This past week I was reading a book by Jerome Berryman, a man who lost his wife to cancer two years ago. In the book’s introduction the author writes of their great love for one another and the great happiness they experienced in their relationship together. Berryman makes a statement in this book that has stayed with me all week. He asks: Do you know what you get when you mix lots of happiness with lots of sadness? You get joy!
I’ve been thinking a lot about that. Here’s a man who has lost the love of his life, and yet he’s able to speak of joy. What a marvel!
How many of us would make any distinction between happiness and joy? Many of us might say that joy is feeling really, really happy—but that’s not what Berryman’s saying. There is a connection between happiness and joy but they are not the same thing.
I invite you in the coming week to ponder this question for your own life? What is joy? How much do you experience joy? If there’s not much there, why not?
We need joy. God created us for joy! In the deepest parts of our being we crave it. And yet, we settle for happiness. You know it’s true! From the earliest days of our nation this is what Americans have believed. What does our Declaration of Independence say? We hold these truths to be self-evident, that all men are created equal, that they are endowed by their Creator with certain unalienable Rights, that among these are Life, Liberty and the pursuit of Happiness. Here is a document that speaks of rights, and freedom, and happiness, but it says nothing about joy.
So what do you want? What will you settle for? Happiness…or joy?
How much energy we spend in the pursuit of happiness; how much energy we spend avoiding sadness! And yet, if Jerome Berryman is right, human joy is not about avoiding sadness. We don’t go looking for it, either- -but sadness is an essential part of the mix. Do you know what you get when you mix lots of happiness with lots of sadness? You get joy!
Today we celebrate the Baptism of our Lord, which invites us to celebrate the gift of our own Baptism. Baptism is often misunderstood. It is not a free pass to paradise. It is not club membership. And it is not magic. What baptism is, is this: It is God’s welcome into the Beloved Community.
Today’s reading from Mark’s gospel tells the story of Jesus’ baptism. The end of the story leaves us with a powerful punch line; it’s this unmistakable message: A voice came from heaven, “You are my Son, the Beloved, with you I am well pleased. Jesus is the Beloved child of God!
What do you think? Are you also beloved? Are you also God’s son or daughter in whom God is well pleased? Maybe you don’t believe it. And a good way to measure how much love you have for yourself is how much joy you have in your life. Joy, as we have seen, doesn’t depend completely on life circumstances. A person can have everything—wealth, health, family, friends, freedom—and still not be joyful. On the other hand, a person can lack all these things and be very joyful.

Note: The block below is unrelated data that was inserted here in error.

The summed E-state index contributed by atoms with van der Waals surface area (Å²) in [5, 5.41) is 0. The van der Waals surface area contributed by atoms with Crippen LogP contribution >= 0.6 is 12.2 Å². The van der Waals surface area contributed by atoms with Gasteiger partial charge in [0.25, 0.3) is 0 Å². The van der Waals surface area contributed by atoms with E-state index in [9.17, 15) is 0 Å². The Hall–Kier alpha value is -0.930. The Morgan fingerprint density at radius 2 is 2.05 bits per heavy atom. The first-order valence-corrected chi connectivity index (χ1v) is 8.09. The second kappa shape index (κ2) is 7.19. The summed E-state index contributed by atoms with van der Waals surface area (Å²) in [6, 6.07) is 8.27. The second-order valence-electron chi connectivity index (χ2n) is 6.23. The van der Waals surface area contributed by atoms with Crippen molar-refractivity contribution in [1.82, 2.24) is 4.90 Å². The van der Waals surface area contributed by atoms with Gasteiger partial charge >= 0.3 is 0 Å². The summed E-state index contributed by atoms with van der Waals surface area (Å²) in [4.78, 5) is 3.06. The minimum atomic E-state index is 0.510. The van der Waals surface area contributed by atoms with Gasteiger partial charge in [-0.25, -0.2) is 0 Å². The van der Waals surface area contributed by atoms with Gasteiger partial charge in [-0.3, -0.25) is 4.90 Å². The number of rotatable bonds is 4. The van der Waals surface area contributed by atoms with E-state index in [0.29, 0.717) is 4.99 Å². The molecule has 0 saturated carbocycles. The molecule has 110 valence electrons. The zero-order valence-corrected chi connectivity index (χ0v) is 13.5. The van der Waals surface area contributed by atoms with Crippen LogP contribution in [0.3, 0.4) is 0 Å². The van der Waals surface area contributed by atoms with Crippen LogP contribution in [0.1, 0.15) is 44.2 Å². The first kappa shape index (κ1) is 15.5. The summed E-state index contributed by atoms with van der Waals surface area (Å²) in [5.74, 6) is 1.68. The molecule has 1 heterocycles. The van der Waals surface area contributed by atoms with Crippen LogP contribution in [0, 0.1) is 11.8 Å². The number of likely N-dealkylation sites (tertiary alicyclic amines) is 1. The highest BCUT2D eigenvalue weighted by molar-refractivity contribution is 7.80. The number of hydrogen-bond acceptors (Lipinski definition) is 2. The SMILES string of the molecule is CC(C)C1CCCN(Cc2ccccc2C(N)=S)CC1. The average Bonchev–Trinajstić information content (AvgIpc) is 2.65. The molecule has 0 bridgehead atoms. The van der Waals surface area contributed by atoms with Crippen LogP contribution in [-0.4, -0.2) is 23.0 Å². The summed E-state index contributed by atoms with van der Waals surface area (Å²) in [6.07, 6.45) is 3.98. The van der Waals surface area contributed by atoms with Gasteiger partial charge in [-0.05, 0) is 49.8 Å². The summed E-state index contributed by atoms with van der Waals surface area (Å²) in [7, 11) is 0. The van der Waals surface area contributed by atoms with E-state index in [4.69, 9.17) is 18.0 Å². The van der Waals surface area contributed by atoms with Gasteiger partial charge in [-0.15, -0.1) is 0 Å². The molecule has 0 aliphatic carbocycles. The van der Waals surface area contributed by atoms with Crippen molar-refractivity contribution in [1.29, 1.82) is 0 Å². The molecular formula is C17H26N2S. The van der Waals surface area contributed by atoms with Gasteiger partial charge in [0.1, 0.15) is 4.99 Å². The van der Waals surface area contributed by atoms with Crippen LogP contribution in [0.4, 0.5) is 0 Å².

Do you know what you get when you mix lots of happiness with lots of sadness? You get joy! Berryman could say that because he knew beyond the shadow of a doubt that he was beloved. The love he received from his wife was a sign of the unconditional love that God has for him. His joy didn’t even depend on her being alive because joy is sustained in all things by nothing other than the assurance that we are beloved.
You’ve already noticed on the cover of your bulletin a picture that hundreds of thousands of people have seen this past week. It’s our very own Velma Mullen, who a week ago decided it would be a good idea to join dozens of others for the Polar Bear Plunge at Matthews Beach. For me, this is a photo that captures the core message of today’s reading.
Here is Velma, coming up out of the water, just as Jesus came up out of the water following his own baptism. That Lake Washington water was cold! Everybody in this picture just looks cold. And yet there’s Velma, hands uplifted, with an expression of pure joy on her face! It’s like the church. So many Christians have been washed in the waters of baptism but choose to focus on their own discomfort. Once in a while along comes someone who really gets it, who really knows and believes that they are a beloved child of God. And their lives radiate joy!
In the waters of baptism, our identity as God’s beloved is confirmed. Not because we’ve been baptized, not because we’ve done anything to please God! No, if we devote our lives only to the pursuit of happiness, even if we were to devote our lives only to our own needs and concerns–still God’s love would remain, unchanged. We are beloved. We are part of a beloved community. Nothing we do or don’t do can change that. We believe this to be true for all people, all God’s creation, whether or not they even acknowledge God’s existence!
In the waters of baptism we find the sign of the cross. At the intersection of divine and human. At the intersection of happiness and sadness. At the intersection of celebration and grief. At the intersection of the cross, as in the waters of baptism, there we find Christ, there we find God’s love for us, and for all people. And where we find love…we find joy.
May God’s people settle for nothing less! In Jesus’ name, AMEN
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